Cure SAD-ness with Light Therapy
Enlightenment About Seasonal Affective Disorder Or SAD
It's almost humorous how the acronym SAD spells out the emotion felt by individuals that suffer Seasonal Affective Disorder, but it is surely not funny to them.
Sad or down is exactly how many feel when the days begin to shorten at the end of summer. For others, the start of school in September, the slight chill in the air of that month, or the smell of the first burning leaves compounds the sadness. One's children leave home to attend university. Friends die. State and county fairs held in the fall are another trigger that can stimulate one's perhaps already-frayed nervous system to whisper, “Oh no, winter's near.”
Winter can bring the obstacles of snow and ice that trap the elderly, the single, and the immobile in their homes or autos with no help -- some of them die. It signifies a number of changes that can become more difficult with age. The winter can also carry changes in natural light that have a real, physical effect upon certain individuals of any age. No demographic is titally spared.
Other circumstances that spell loss compound the effect that fewer hours of light can have on a human body disposed to SAD. At the end of the longest days of summer, public swimming pools close. One can no longer sit outside and read until 9:00 PM by daylight. The need for additional clothing is oppressive to some people. Having to close house windows more often can be claustrophobic. Some older folks can no longer see well enough in the dark, even by street lamp, to walk down to the corner after dinner for an ice cream as autumn daylight declines. Then the Dairy Hut closes for the season. It's too dark and cold to sit out on the front porch and everyone else is inside, anyway. Favorite summer TV series whose casts have become one's friends come to an end. College chums go back to out-of-town universities. Theme parks close. Things change and leave a sense of loss in their wake. Seniors with SAD may wonder, “Will I live to see the spring?”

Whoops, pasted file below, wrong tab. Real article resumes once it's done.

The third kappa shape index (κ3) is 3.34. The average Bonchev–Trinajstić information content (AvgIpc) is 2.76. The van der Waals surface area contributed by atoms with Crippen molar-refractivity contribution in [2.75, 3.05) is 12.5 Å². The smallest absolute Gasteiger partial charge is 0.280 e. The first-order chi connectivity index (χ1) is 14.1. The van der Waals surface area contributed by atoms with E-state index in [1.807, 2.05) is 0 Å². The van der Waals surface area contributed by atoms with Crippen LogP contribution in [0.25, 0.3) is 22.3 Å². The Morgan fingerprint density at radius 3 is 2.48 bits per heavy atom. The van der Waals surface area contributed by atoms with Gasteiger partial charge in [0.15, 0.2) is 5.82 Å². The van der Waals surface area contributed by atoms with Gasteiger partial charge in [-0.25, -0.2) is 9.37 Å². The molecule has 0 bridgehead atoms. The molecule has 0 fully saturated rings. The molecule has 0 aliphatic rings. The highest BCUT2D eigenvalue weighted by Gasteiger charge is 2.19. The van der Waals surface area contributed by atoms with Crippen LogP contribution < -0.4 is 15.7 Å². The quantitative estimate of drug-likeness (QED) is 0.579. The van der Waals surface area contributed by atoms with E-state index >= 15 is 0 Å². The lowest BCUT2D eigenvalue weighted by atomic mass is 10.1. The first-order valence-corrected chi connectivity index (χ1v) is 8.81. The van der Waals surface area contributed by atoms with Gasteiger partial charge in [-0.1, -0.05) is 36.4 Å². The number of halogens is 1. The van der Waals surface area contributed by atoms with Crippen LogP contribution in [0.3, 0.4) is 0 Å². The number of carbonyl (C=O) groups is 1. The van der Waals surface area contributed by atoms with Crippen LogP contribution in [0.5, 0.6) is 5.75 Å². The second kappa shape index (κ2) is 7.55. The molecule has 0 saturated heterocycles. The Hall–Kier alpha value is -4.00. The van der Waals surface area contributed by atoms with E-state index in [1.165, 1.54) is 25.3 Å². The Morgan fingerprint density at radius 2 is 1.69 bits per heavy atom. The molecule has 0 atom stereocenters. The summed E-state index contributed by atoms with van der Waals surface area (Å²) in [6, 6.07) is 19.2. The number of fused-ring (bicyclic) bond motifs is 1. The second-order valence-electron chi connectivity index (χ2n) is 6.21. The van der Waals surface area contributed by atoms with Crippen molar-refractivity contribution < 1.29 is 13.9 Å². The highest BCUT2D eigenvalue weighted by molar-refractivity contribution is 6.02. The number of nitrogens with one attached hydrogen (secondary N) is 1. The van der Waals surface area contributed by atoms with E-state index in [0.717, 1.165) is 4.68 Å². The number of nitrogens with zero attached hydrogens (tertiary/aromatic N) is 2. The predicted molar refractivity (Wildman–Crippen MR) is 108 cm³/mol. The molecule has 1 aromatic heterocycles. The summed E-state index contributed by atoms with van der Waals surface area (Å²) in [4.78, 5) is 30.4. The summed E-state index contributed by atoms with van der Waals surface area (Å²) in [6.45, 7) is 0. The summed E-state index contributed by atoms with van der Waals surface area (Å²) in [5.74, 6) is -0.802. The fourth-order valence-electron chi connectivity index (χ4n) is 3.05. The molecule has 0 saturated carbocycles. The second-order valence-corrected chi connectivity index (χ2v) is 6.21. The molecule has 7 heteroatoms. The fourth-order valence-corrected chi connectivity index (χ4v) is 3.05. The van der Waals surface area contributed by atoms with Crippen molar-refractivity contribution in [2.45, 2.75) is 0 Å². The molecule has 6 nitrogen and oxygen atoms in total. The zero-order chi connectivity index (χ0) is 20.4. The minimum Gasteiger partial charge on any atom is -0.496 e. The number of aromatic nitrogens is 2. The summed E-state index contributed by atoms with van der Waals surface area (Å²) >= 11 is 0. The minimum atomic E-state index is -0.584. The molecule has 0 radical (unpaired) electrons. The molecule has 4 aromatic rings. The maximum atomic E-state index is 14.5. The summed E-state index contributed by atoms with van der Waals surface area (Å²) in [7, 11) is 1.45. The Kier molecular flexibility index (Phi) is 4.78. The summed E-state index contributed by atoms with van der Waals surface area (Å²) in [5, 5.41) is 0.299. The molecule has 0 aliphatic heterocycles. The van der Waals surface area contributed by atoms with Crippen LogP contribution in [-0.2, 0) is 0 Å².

Circumstances can cause a person with SAD to feel even sadder and this can feel like a descent into a maelstrom. People with SAD may feel melancholy, isolated, and abandoned or left out -- Clients have told me as much. Their symptoms can include moodiness, chronic fatigue, oversleeping, craving for carbohydrate comfort foods, lack of concentration, and other changes.
Sleep researchers and mental health professionals feel that SAD is brought on by changes in body chemistry linked to the reduction in daylight hours and nothing else seems to be at its root. This can cause a lead in hormones and brain chemicals, including the relevant neurotransmitter serotonin, which produces feelings of well being. Serotonin has been shown to reach its lowest levels in winter, perhaps most notably in the shortest winter days of the year. Some SAD clients feel better when bright sunlight shines on a winter day and this is telling evidence.